I am afraid I am a serial procrastinator. I don't mean to be but this caught my attention.
Experts like Tim Pychyl at Carleton University in Canada and his collaborator Fuschia Sirois at the University of Sheffield in the UK have proposed that procrastination is an issue with managing our emotions, not our time. The task we’re putting off is making us feel bad – perhaps it’s boring, too difficult or we’re worried about failing – and to make ourselves feel better in the moment, we start doing something else, like watching videos.
Is my procrastination a hopeless case?
This fresh perspective on procrastination is beginning to open up exciting new approaches to reducing the habit; it could even help you improve your own approach to work. “Self-change of any of sort is not a simple thing, and it typically follows the old adage of two steps forward and one step back,” says Pychyl. “All of this said, I am confident that anyone can learn to stop procrastinating.”
Are we watching those silly cat videos, not because we really want to, but because watching them makes us feel better when we should be doing something else less fun?
Do you feel guilty for watching so many unnecessary videos? Do they bring short term relief but cause more problems later on when we should be dealing with tasks we are procrastinating?
It’s perhaps little wonder that research by Fuschia Sirois has shown chronic procrastination – that is, being inclined to procrastinate on a regular, long-term basis – is associated with a host of adverse mental and physical health consequences, including anxiety and depression, poor health such as colds and flu, and even more serious conditions like cardiovascular disease.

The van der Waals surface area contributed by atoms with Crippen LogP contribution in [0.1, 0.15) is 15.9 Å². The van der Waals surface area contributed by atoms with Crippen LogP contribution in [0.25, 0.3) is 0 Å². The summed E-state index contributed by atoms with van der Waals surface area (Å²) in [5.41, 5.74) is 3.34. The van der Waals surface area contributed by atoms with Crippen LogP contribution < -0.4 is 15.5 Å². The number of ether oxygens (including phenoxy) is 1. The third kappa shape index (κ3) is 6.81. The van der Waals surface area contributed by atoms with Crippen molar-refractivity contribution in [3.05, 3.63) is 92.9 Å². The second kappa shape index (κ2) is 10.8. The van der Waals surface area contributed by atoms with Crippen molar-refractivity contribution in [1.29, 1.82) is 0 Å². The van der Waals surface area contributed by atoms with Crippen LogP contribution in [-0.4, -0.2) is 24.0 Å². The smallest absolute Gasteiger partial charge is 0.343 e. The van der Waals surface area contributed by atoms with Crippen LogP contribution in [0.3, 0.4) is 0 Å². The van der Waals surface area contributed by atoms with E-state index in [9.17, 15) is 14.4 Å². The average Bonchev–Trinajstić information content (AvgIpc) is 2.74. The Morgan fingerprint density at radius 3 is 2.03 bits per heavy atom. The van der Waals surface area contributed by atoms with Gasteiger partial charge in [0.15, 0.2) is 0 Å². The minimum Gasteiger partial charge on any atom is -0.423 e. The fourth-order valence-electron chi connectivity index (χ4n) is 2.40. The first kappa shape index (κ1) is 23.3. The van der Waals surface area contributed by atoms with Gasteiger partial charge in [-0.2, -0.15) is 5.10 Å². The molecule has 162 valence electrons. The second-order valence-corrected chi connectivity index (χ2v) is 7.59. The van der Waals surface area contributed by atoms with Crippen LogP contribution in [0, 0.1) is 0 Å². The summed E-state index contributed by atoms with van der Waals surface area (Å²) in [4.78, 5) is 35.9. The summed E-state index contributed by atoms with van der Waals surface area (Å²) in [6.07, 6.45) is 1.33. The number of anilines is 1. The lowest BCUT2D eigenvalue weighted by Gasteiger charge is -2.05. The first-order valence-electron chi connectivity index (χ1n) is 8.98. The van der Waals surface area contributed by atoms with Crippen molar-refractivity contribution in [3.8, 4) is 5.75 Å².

Procrastinating can be worse than I thought?
Sirois believes procrastination has these adverse consequences through two routes – first, it’s stressful to keep putting off important tasks and failing to fulfil your goals, and second, the procrastination often involves delaying important health behaviours, such as taking up exercise or visiting the doctor. “Over time high stress and poor health behaviours are well known to have a synergistic and cumulative effect on health that can increase risk for a number of serious and chronic health conditions such as heart disease, diabetes, arthritis, and even cancer,” she says.
All of this means that overcoming procrastination could have a major positive impact on your life. Sirois says her research suggests that “decreasing a tendency to chronically procrastinate by one point [on a five-point procrastination scale] would also potentially mean that your risk for having poor heart health would reduce by 63%”.
So what can we do? Psychologist Tim Pychyl suggests:
The next time you’re tempted to procrastinate, “make your focus as simple as ‘What’s the next action – a simple next step – I would take on this task if I were to get started on it now?’”. Doing this, he says, takes your mind off your feelings and onto easily achievable action. “Our research and lived experience show very clearly that once we get started, we’re typically able to keep going. Getting started is everything.”
So, I am going to try. How about you? What are your thoughts and experiences regarding procrastination?